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Inga ordered the Veggie Bop and I had the Dry Aged Burger. Everything that is included in the lunch arrives together, as a set on one tray. The Veggie Bop is Morimoto’s version of vegetarian bibimbap. It’s extremely flavorful and makes for a hearty lunch. I’m not sure why I ordered the burger but I am glad I did. What popped out at me was reading the description on the menu: miso russian dressing, sake kasu soba ale cheese, soy-ginger shiitakes, house-made nori bun. What? I wasn’t sure what to expect but as soon as I took my first bite, I was in umami heaven. If you’re unsure what exactly umami tastes like, this burger will answer that real quick.

As for Gianluca, he had a little of everything we had. The veggie bop, the tofu from the miso soup, and part of the bun from my burger. I think the burger had too much going on for his young palette to handle but it’s okay. He was very happy, as always.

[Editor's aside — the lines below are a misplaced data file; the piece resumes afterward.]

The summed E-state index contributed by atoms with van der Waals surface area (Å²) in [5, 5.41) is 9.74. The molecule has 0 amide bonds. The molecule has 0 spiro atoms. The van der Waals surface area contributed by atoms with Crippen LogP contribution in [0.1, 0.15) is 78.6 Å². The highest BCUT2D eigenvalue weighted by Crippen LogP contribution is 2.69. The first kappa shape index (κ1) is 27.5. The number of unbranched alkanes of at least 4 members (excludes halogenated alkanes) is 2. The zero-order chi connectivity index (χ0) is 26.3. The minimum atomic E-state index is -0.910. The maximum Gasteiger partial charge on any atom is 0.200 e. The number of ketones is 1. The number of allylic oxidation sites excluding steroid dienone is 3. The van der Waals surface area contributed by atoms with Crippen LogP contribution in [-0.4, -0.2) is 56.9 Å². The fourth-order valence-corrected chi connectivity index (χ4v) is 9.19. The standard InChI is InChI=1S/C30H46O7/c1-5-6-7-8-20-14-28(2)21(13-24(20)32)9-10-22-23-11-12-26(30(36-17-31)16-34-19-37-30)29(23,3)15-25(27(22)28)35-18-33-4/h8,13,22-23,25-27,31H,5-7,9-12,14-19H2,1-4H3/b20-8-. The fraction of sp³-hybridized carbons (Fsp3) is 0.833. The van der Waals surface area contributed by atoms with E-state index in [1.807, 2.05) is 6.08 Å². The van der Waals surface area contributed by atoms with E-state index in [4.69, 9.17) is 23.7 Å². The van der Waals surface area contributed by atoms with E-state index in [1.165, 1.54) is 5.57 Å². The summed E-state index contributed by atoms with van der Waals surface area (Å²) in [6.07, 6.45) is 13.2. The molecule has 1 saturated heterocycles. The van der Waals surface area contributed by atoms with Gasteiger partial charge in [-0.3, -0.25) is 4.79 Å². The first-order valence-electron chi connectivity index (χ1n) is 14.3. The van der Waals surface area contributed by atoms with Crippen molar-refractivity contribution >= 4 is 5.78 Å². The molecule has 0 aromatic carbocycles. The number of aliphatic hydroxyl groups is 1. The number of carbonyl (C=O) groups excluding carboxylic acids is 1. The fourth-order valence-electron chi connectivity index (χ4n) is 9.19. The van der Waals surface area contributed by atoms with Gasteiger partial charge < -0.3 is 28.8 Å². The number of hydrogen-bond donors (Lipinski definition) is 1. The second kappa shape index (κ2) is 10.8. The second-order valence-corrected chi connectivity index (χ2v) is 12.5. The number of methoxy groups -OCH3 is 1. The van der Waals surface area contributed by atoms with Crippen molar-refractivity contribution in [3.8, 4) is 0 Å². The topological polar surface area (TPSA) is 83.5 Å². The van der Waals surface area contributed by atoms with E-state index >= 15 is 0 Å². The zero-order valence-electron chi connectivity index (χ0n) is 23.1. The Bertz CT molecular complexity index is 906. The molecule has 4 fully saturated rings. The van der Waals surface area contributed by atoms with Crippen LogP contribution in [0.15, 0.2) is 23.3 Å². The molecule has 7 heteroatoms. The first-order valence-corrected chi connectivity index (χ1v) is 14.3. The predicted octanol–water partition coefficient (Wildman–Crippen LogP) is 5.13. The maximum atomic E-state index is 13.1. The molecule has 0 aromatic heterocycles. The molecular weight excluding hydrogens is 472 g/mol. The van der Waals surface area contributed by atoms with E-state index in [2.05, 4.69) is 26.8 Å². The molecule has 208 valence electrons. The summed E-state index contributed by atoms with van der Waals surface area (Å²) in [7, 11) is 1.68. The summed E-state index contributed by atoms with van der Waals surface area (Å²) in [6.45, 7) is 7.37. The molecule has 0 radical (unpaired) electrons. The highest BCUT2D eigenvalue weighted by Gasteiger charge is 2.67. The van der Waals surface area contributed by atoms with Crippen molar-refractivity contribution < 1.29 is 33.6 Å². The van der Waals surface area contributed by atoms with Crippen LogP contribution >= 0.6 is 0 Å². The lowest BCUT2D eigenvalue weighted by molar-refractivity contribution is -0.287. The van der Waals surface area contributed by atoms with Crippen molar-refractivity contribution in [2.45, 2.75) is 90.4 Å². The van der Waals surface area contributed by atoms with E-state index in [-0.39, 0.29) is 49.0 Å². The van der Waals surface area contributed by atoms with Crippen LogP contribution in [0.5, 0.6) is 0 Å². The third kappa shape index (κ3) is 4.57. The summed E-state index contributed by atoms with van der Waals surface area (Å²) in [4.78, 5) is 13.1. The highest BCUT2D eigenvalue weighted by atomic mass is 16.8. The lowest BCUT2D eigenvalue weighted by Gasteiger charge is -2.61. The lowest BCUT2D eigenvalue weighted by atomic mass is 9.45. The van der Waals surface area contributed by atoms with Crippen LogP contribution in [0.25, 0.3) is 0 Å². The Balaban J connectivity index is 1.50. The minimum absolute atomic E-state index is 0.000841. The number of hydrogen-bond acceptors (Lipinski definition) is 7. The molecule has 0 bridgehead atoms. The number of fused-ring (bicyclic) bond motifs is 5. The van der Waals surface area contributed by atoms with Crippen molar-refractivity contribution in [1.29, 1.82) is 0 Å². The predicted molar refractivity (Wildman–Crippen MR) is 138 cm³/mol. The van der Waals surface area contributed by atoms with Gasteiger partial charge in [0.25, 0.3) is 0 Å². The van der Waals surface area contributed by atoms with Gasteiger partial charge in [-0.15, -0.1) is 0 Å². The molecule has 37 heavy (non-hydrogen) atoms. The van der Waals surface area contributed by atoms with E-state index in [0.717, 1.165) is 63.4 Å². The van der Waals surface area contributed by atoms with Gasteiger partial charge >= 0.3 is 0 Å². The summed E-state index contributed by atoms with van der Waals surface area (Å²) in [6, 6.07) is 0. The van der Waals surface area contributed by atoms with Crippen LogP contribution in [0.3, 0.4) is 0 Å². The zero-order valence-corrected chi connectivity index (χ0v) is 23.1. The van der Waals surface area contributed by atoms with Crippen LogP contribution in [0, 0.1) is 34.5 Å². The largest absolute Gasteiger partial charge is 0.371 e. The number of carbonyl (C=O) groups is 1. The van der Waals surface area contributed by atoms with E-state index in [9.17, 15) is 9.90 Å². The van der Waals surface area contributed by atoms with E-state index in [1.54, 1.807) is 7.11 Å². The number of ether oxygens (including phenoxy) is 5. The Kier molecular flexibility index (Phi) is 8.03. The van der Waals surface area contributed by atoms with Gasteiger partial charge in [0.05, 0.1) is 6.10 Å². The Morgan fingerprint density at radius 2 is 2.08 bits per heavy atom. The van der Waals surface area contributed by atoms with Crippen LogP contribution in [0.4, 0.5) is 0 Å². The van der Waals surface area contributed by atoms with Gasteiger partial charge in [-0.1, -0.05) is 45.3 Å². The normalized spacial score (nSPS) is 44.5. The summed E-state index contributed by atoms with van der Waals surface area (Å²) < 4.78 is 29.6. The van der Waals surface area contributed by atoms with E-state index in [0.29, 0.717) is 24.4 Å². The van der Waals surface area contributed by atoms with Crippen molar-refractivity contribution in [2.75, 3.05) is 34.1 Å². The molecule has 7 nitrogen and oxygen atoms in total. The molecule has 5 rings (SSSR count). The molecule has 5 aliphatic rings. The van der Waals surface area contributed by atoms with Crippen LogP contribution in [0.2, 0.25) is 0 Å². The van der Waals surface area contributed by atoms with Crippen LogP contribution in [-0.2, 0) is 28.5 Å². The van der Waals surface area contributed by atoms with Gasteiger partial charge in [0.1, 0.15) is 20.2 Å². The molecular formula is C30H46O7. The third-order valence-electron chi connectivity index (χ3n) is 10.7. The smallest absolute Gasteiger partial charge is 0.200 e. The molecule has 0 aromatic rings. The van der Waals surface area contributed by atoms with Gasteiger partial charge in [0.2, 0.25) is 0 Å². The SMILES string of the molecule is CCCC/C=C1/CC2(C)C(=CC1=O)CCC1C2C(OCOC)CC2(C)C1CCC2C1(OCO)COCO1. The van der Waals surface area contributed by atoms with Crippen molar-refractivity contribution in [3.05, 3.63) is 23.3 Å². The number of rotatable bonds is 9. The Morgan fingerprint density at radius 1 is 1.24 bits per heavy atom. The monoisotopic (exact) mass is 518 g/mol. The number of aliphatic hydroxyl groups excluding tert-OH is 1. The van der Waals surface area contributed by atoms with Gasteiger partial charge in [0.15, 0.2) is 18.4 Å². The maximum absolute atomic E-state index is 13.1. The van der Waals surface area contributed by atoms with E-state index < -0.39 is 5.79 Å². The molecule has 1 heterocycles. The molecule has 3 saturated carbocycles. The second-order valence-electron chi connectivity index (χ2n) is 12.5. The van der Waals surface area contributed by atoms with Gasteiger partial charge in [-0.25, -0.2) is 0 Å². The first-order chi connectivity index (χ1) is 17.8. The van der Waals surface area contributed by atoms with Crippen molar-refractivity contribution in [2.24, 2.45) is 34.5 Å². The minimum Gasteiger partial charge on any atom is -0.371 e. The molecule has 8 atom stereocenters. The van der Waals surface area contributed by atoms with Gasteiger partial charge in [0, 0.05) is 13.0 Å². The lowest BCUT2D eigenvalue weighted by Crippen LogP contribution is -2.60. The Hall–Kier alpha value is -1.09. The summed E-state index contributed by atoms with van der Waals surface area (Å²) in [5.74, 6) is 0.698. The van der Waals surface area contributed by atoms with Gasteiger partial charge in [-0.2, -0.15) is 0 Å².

Some other menu items that we’ve really enjoyed in the past are the Ramen Soup (a simple yet incredible chicken noodle soup), miso glazed roasted bone marrow, spicy king crab, braised black cod, and the ishi yaki buri bop. A bibimbap with yellowtail that cooks table side in a hot bowl.

Other interesting things to eat and see in the area include:

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New York City: Astoria